Barrister Julian McMahon tried his best to save the lives of Bali Nine duo Andrew Chan and Myuran Sukumaran, becoming Victoria’s strong contender for Australian of the Year award.
As a critic of death penalty system and a defender of human rights, McMahon tried hard to save the lives of Australians facing death penalty in foreign nations for the past 13 years for free. He acquired his law degree in Melbourne and he decided to become a lawyer when he was in his secondary level of education in Sydney.
McMahon told AAP that his interest in law grew when he was a teen as he watched Rumpole of the Bailey. His first case against death penalty was of Van Tuong Nguyen in Singapore. He fought the case in 2002 when he was just a “relatively new and raw barrister,” having an experience of a mere four years. Despite efforts from McMahon, his team and also pleas for clemency by the Aussie government, the victim was executed over drug trafficking charges.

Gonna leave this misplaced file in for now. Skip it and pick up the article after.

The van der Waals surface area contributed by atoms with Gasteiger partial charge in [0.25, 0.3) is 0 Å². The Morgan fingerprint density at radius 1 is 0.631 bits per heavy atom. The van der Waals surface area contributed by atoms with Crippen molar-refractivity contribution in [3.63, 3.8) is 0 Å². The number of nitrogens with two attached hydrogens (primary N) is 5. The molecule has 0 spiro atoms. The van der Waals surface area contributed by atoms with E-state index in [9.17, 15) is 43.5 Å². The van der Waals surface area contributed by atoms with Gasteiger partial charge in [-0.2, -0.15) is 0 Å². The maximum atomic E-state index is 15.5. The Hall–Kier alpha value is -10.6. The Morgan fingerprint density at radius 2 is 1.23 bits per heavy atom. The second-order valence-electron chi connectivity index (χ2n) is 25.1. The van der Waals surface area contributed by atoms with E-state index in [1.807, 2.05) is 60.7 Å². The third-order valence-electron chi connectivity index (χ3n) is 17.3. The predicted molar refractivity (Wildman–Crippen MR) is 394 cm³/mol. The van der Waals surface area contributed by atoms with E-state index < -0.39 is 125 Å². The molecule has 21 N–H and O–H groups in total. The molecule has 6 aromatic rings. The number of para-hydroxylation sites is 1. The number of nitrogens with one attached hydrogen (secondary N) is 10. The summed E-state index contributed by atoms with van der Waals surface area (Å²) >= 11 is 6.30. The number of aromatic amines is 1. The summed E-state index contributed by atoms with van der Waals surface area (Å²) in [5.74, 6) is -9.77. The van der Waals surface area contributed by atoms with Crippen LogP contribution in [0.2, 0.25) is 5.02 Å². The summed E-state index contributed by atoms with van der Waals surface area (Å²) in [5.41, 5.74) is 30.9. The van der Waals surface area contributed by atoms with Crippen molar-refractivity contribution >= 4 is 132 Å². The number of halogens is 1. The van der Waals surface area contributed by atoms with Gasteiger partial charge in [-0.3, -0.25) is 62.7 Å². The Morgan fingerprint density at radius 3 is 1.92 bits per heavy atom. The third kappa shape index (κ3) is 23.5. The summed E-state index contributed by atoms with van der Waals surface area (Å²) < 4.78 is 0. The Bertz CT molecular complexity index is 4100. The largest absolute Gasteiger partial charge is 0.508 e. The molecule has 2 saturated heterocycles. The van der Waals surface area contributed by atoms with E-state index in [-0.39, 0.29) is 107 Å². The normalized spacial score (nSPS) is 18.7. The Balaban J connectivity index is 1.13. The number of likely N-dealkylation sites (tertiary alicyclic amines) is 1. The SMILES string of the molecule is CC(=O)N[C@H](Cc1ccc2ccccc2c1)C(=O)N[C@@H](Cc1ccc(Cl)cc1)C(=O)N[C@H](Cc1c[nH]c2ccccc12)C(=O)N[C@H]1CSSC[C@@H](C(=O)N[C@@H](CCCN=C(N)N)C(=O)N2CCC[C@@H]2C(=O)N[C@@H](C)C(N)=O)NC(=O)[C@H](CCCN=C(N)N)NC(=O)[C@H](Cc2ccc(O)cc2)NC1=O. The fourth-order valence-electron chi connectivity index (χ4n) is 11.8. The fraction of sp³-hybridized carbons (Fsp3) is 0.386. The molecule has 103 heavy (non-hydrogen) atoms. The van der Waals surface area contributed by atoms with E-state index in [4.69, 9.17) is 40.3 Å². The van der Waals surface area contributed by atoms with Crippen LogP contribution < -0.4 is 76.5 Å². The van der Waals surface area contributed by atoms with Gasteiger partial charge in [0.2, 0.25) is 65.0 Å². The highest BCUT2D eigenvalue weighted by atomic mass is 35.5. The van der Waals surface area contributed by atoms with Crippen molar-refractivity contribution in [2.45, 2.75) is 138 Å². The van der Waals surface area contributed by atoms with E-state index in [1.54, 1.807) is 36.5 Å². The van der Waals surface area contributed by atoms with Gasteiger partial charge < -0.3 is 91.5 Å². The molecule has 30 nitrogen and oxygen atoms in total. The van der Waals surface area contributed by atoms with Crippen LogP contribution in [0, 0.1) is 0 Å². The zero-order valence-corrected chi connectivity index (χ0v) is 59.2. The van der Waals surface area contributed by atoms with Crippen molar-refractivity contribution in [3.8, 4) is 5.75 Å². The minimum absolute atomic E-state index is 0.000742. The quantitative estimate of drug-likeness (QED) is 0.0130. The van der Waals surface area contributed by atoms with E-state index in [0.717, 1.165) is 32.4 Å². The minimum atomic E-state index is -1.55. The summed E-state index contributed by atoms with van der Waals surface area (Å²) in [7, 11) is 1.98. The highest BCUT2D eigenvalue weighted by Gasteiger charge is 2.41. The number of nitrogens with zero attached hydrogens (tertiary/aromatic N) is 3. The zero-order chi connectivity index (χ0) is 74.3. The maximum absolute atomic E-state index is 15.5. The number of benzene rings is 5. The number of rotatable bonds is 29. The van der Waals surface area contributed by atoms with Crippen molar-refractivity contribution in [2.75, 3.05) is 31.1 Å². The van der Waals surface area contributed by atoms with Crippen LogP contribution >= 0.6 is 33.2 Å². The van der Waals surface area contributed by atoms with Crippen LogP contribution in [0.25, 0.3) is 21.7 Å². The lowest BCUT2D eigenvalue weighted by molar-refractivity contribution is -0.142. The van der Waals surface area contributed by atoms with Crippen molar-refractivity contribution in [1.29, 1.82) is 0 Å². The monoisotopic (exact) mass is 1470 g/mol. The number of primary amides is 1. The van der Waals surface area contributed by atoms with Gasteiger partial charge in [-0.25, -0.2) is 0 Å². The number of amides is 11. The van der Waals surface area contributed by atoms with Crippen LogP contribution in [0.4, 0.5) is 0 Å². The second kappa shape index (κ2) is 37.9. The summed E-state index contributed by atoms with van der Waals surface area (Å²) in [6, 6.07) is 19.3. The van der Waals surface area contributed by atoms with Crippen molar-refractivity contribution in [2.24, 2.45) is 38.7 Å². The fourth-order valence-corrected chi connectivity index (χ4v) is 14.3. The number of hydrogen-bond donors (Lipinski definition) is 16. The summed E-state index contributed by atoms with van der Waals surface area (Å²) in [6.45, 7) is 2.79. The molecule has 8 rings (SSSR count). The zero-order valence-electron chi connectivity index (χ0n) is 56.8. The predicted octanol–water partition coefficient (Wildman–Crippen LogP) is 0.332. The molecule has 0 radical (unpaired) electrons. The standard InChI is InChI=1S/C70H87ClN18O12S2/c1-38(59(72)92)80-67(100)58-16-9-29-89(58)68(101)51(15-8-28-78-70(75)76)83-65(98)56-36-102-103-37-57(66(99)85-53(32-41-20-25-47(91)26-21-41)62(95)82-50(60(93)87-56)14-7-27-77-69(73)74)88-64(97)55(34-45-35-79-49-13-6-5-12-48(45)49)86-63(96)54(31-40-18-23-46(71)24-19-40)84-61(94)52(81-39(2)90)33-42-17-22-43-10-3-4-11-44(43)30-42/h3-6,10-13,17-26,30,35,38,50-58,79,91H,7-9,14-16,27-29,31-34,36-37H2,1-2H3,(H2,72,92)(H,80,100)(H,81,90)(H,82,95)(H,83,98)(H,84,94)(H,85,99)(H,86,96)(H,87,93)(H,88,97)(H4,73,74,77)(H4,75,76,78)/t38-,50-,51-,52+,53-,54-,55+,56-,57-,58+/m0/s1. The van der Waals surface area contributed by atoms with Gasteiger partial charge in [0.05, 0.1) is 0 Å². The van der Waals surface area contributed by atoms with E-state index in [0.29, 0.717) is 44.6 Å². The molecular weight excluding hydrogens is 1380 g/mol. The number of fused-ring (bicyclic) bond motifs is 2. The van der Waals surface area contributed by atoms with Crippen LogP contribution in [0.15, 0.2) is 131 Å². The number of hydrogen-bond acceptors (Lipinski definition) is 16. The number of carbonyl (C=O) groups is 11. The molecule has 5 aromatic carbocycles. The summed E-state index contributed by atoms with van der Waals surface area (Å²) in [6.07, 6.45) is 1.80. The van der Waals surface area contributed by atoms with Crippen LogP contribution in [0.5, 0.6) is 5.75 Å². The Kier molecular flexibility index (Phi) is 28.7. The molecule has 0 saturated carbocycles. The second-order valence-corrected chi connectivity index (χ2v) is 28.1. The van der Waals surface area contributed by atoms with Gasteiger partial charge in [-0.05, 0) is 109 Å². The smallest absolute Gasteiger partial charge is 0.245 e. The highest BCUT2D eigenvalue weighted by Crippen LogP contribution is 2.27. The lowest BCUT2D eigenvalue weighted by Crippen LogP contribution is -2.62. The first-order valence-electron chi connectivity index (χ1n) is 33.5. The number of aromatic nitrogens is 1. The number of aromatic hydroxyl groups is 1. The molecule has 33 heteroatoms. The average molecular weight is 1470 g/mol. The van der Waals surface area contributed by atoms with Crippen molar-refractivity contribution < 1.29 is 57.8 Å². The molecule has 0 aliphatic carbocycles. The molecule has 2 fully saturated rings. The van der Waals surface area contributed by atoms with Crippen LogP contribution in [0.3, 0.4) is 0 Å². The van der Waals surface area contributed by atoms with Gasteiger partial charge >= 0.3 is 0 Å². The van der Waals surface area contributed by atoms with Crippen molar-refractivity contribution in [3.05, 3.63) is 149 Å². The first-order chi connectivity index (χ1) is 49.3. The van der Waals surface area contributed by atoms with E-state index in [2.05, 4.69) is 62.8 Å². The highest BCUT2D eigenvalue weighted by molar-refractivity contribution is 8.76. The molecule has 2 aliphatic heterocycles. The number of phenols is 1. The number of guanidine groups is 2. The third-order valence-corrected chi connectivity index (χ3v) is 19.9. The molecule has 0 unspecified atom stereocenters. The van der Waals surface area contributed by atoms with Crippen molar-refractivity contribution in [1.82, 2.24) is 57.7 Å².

Since then, the barrister has handled a number of cases to save Australians staying overseas from death penalty charges. The cases included George Forbes in Sudan who returned to Sydney and the Bali Nine duo cases. In April 2015, the Bali Nine pair was executed in spite of McMahon’s severe trials. Since then, he has presented his views and work on death penalty at the Asian Regional Congress in Malaysia and he continues to oppose it throughout the globe.
The barrister advocates continuing his trials to ensure the eradication of the death penalty system someday. “I would say that lots of people have difficult or demanding jobs and lives, but what I do is nothing compared to lifetime carers of people suffering serious disabilities,” he told AAP. “I just feel embarrassed when people say ‘you’re so amazing,’ when the fact is I’m doing my work the best I can and it’s not as hard as what a lot of people have to do.”
McMahon stated that even if he has received a nomination for such a prestigious award such as Australian of the Year, he will be using it to aid people belonging to the marginalised sector of the society. The Sunshine Coast Daily reported that qualified former nurse, Anne Carey, who helped fight Ebola in Sierra Leone, has also been nominated for the Australian of the Year award.